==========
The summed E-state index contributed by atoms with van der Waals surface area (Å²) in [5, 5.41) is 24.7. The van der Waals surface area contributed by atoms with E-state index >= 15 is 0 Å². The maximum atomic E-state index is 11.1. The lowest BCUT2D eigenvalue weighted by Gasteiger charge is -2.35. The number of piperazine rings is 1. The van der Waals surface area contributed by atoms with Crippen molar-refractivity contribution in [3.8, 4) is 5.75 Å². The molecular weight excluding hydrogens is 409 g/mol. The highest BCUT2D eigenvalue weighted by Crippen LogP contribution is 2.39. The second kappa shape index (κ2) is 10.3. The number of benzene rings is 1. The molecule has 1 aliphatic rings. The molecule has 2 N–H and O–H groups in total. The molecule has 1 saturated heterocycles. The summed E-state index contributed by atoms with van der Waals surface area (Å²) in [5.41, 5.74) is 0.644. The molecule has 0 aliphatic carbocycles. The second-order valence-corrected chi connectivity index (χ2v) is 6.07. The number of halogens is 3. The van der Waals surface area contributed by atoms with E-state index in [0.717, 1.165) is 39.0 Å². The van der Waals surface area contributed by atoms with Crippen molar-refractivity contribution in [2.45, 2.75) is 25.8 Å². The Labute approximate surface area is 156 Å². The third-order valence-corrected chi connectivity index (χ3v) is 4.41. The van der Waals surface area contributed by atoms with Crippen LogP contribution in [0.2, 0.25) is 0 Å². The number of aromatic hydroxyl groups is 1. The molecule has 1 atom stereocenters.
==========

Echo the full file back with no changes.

The summed E-state index contributed by atoms with van der Waals surface area (Å²) in [5, 5.41) is 24.7. The van der Waals surface area contributed by atoms with E-state index >= 15 is 0 Å². The maximum atomic E-state index is 11.1. The lowest BCUT2D eigenvalue weighted by Gasteiger charge is -2.35. The number of piperazine rings is 1. The van der Waals surface area contributed by atoms with Crippen molar-refractivity contribution in [3.8, 4) is 5.75 Å². The molecular weight excluding hydrogens is 409 g/mol. The highest BCUT2D eigenvalue weighted by Crippen LogP contribution is 2.39. The second kappa shape index (κ2) is 10.3. The number of benzene rings is 1. The molecule has 1 aliphatic rings. The molecule has 2 N–H and O–H groups in total. The molecule has 1 saturated heterocycles. The summed E-state index contributed by atoms with van der Waals surface area (Å²) in [5.41, 5.74) is 0.644. The molecule has 0 aliphatic carbocycles. The second-order valence-corrected chi connectivity index (χ2v) is 6.07. The number of halogens is 3. The van der Waals surface area contributed by atoms with E-state index in [0.717, 1.165) is 39.0 Å². The van der Waals surface area contributed by atoms with Crippen molar-refractivity contribution in [2.45, 2.75) is 25.8 Å². The Labute approximate surface area is 156 Å². The third-order valence-corrected chi connectivity index (χ3v) is 4.41. The van der Waals surface area contributed by atoms with Crippen LogP contribution in [0.2, 0.25) is 0 Å². The number of aromatic hydroxyl groups is 1. The molecule has 1 atom stereocenters.